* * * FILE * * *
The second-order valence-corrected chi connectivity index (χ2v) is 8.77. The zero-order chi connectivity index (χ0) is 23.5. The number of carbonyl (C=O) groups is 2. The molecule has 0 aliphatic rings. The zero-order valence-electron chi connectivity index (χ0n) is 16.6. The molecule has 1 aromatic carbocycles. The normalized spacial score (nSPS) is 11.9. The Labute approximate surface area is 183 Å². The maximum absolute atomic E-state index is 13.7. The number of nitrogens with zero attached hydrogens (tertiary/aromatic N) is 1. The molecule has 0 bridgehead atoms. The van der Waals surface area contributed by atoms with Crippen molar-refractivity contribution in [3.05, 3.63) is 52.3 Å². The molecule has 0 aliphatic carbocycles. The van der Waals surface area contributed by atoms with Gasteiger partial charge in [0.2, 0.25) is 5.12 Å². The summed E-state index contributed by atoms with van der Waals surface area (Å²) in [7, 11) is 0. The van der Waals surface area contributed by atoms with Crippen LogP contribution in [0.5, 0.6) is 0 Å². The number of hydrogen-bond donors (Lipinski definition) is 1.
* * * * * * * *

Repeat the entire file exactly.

The second-order valence-corrected chi connectivity index (χ2v) is 8.77. The zero-order chi connectivity index (χ0) is 23.5. The number of carbonyl (C=O) groups is 2. The molecule has 0 aliphatic rings. The zero-order valence-electron chi connectivity index (χ0n) is 16.6. The molecule has 1 aromatic carbocycles. The normalized spacial score (nSPS) is 11.9. The Labute approximate surface area is 183 Å². The maximum absolute atomic E-state index is 13.7. The number of nitrogens with zero attached hydrogens (tertiary/aromatic N) is 1. The molecule has 0 bridgehead atoms. The van der Waals surface area contributed by atoms with Crippen molar-refractivity contribution in [3.05, 3.63) is 52.3 Å². The molecule has 0 aliphatic carbocycles. The van der Waals surface area contributed by atoms with Gasteiger partial charge in [0.2, 0.25) is 5.12 Å². The summed E-state index contributed by atoms with van der Waals surface area (Å²) in [7, 11) is 0. The van der Waals surface area contributed by atoms with Crippen LogP contribution in [0.5, 0.6) is 0 Å². The number of hydrogen-bond donors (Lipinski definition) is 1.